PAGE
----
Over the past few years I’ve been thinking about names – names of resources, names of facilities, titles, etc.. It seems like we all do, in one way or another, and now that we’re redesigning the library website and rethinking the facility, it’s time to do even more thinking.
Resource names are easy, right? Well… maybe not so much. For years now I’ve heard many academic librarians complain that students come to them asking for EBSCO or ProQuest, not GreenFile or American Poetry. At one session, when the question was raised, the academic librarian was shocked that the only databases the school could provide were those that came free from the state, and that there was only one EBSCO database (probably some version of Academic Search). So why, though the school librarian, should one differentiate? And then there’s the thing we used to call a pathfinder. Most of us now use Springshare’s LibGuides platform (let’s not discuss the Team Lib and Team Libe issue!) and refer to them as LibGuides, which seems to me to be like making every tissue a Kleenex. After all, some schools use Haiku or Moodle or WordPress to create similar objects. So at MPOW and at MFPOW, we call them Resource Guides. And catalogs! Are they OPACs? Are they still “card” catalogs (as many of my older colleagues call it)? Do you give it a feline-related name, like NYU’s BobCat, or NYPL’s LEO? Decisions… decisions…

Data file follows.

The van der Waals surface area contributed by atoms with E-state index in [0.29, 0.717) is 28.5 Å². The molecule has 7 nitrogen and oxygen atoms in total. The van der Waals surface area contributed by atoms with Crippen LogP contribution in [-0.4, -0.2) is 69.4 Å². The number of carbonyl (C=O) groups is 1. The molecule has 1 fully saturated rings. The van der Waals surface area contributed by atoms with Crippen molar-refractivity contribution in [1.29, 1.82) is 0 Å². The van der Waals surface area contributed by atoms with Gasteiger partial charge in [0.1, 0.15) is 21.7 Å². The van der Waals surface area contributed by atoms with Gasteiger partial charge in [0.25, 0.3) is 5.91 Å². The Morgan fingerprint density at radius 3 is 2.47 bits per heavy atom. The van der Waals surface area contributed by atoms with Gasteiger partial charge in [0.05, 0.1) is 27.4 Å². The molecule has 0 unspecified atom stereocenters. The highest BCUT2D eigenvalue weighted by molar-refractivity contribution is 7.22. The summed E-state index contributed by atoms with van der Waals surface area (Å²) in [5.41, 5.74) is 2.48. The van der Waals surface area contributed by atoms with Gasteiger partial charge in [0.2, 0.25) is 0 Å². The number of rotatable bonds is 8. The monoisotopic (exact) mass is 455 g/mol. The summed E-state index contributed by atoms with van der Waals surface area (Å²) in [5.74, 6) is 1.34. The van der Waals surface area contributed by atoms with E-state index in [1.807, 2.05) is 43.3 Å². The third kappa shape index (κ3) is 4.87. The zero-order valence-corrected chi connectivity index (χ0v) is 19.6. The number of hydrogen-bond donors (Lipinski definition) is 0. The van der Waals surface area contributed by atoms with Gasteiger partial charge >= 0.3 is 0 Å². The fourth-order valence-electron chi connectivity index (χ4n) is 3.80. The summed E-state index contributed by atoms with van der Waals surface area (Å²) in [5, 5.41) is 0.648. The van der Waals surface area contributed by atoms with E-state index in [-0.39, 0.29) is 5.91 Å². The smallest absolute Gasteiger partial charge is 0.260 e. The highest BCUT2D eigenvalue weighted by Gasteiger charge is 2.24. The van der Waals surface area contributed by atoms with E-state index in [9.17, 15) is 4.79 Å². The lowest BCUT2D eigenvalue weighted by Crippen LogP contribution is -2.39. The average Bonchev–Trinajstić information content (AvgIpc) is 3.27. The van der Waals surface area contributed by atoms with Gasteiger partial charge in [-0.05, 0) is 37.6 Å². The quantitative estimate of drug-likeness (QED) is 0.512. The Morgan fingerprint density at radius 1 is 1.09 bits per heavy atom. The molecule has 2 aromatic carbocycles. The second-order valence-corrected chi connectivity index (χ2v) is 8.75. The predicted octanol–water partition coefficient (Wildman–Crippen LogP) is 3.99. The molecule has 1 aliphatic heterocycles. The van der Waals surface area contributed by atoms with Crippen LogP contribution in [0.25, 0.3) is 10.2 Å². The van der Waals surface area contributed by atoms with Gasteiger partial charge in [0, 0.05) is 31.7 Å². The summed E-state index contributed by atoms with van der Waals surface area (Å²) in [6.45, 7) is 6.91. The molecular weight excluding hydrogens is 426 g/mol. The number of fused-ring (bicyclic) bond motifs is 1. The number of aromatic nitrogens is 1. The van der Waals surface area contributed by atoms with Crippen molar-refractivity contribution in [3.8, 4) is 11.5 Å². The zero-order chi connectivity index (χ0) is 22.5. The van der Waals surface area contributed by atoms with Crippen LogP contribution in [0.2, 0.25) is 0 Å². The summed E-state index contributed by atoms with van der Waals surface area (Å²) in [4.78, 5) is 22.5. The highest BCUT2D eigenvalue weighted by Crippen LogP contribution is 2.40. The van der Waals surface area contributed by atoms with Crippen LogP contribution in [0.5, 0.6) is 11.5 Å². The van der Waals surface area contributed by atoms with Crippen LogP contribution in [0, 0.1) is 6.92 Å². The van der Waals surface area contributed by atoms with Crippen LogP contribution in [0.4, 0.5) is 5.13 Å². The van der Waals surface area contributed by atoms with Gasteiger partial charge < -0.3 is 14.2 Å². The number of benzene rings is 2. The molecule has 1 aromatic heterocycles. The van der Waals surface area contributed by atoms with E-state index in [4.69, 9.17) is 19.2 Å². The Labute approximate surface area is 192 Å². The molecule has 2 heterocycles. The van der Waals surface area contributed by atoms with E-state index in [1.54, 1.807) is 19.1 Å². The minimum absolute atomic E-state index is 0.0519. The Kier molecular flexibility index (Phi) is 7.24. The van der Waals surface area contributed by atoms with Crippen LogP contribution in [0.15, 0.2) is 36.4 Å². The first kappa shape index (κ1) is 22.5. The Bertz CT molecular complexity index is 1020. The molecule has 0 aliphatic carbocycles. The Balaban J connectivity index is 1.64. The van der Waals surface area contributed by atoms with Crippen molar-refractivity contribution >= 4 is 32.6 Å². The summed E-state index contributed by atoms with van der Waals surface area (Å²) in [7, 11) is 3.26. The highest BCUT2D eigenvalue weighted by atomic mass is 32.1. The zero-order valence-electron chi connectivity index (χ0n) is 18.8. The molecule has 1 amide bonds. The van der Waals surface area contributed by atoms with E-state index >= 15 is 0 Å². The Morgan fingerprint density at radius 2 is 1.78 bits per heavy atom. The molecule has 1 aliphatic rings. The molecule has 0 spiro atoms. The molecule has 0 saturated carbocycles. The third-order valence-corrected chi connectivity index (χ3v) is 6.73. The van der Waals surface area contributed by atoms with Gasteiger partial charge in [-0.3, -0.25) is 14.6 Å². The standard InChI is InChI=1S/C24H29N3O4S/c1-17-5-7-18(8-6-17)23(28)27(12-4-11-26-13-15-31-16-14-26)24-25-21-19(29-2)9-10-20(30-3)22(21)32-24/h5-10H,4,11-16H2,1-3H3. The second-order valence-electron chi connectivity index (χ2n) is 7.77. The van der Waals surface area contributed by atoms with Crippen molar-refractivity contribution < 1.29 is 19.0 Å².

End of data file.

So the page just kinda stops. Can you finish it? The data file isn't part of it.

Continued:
What we call the space we work in is also fraught. Many politicians, donors and parents want students to have a library (in theory – funding can be another matter). But what about the far sexier “information commons” or “learning commons”? Or the still popular “library media center”? And should it include a makerspace? At one school with a primarily digital collection, it’s still called a library. Another school is considering building an athenaeum. Within the space, do you still have a periodicals or reference room? Are they still used for those purposes? I’ve worked in libraries that have donor-designated names for spaces, some of which are flexible (great for when you move things around or repurpose spaces) and some of which require asking if the Shakespeare Nook can now be used for graphic novels. It’s also complicated if there’s a major renovation in a space which has already been named, because you can’t just cross out the old and bring in a new one. One school has three named spaces in about a 1,000 square foot library!
If you work in a library, are you a librarian? What about Director of Research? or Information Specialist? or Chief Information Officer? or Library Media Specialist? I’ve seen all of them on business cards and in e-mail sig files. As with the name of the facility, is it confusing for others? If I were a parent, would I know what my child was doing if they came back from the learning commons having had an hour of media literacy? Perhaps to the Higher Powers that run our schools, that matters less than having the “in” title or facility name, no matter what the actual contents are or instruction delivered. It seems that in the race to show relevancy, comprehension can get lost.
As for me, I’d love to work as the Resourceress in an Infomatorium, showing students how to look for resources by asking our Online InfoCat. You?